July 31, 2014

Washington Capitals Postseason Roundtable Part I: Rate the offense

As we’ve done in year’s past, District Sports Page staff and a couple friends in the industry conducted a roundtable to rate the recently completed Washington Capitals season. Obviously, with the changing of the guard over the weekend, the season was in no was satisfying of satisfactory, and our grades this season really reflect where our contributors to the roundtable sit with regards to the changes necessary to make the Caps true contenders again.

We’ll rate the offense, defense, goaltending, coaching and administration throughout the week.

Our panelists: Dave Nichols, Editor-in-Chief of District Sports Page; Katie Brown, beat writer for DSP; J.J. Regan, contributor to DSP; Sky Kerstein, 106.7 The Fan; Harry Hawkings, RochTheRed.com.

Part I: Rate the offense (with a grade and explanation):

DAVE: C-. Alex Ovechkin had a 51-goal campaign. Troy Brouwer and Joel Ward has career-highs in goals. Jason Chimera had a career-high 27 assists. You’d think by those numbers it was a banner year offensively for the Caps. While scoring goals, especially on the power play, wasn’t necessarily a problem, the Caps struggled all season at 5v5 and with puck possession — and got worse as the year went on.

How much was structure? How much was design? How much was players out of position? How much was on the players themselves? It’s hard to tell. As we go through this exercise, it’s hard to differentiate between struggles on the ice and the direction the players were given off the ice.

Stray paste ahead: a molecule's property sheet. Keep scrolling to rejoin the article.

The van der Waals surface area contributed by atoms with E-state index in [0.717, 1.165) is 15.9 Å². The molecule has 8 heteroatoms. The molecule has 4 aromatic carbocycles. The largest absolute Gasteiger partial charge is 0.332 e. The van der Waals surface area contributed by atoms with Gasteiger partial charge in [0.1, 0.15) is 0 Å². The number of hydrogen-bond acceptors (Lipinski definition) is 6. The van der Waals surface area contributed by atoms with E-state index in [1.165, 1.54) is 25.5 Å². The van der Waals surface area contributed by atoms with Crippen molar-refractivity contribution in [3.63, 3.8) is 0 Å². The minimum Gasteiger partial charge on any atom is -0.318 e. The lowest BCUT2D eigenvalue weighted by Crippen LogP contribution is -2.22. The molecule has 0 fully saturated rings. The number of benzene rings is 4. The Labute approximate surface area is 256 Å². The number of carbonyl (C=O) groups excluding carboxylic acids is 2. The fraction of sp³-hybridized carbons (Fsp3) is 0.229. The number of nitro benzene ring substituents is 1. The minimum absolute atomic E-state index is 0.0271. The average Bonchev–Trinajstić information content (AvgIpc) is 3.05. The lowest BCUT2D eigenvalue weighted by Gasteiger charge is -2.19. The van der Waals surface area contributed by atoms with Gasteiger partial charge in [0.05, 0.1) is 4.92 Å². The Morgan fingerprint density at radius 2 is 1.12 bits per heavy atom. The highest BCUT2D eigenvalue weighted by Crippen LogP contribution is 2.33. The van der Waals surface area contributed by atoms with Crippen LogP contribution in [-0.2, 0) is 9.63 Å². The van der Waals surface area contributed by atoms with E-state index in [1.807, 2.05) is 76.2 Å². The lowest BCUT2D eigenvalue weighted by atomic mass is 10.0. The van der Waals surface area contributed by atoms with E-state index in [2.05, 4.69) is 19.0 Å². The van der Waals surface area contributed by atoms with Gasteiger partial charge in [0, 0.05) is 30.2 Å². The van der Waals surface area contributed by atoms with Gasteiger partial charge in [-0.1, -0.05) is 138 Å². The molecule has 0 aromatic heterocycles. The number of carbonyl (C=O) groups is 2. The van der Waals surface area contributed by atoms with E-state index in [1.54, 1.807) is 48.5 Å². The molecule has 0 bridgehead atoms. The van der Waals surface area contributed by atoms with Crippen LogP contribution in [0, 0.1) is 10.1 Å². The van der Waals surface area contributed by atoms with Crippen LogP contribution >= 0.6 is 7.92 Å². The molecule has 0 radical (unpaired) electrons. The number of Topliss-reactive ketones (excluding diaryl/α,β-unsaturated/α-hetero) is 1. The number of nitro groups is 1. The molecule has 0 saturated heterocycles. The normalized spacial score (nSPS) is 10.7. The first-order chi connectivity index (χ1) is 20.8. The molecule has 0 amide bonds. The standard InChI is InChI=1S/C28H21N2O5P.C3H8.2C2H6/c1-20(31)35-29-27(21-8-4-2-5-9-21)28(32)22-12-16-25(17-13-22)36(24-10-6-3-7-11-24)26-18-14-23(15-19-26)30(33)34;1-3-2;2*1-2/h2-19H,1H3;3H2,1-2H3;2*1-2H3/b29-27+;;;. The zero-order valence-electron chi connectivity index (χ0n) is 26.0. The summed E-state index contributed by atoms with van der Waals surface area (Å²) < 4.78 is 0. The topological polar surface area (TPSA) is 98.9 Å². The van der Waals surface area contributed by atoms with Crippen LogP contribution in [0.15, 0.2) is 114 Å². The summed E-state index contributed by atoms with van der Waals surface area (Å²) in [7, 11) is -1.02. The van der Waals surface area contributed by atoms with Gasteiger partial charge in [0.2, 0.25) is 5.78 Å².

Offense starts on the back end, and the Caps defensemen were really handcuffed this season from playing to their individual strengths. John Carlson had some success on the power play and Mike Green had a decent season offensively, but nothing to compare with his back-to-back Norris Trophy finalist seasons — or his paycheck. Dmitry Orlov showed flashes of his puck-carrying talent. But those were the only offensive contributions from the blueline.

Brooks Laich, Martin Erat, Dustin Penner — all invisible. Eric Fehr was pretty good when allowed to contribute. And Marcus Johansson still remains a mystery.

The team shuttled players in and out of the top two lines all season, never finding any chemistry or consistency, while keeping the hard-working third line mostly intact to good results. But with everything else on this team, the sum was not as great at the individual parts.

KATIE: C+. Alex Ovechkin may have scored 51 goals, but Jason Chimera led the team in even strength points, with 36. Chimera also had a career-high 27 assists. That is a great accomplishment for him, and I don’t want to take away from that, but when you consider that the Capitals’ third line of Chimera, Eric Fehr, and Joel Ward (who also had a career year) produced much of the team’s offense at even strength, you know something is off.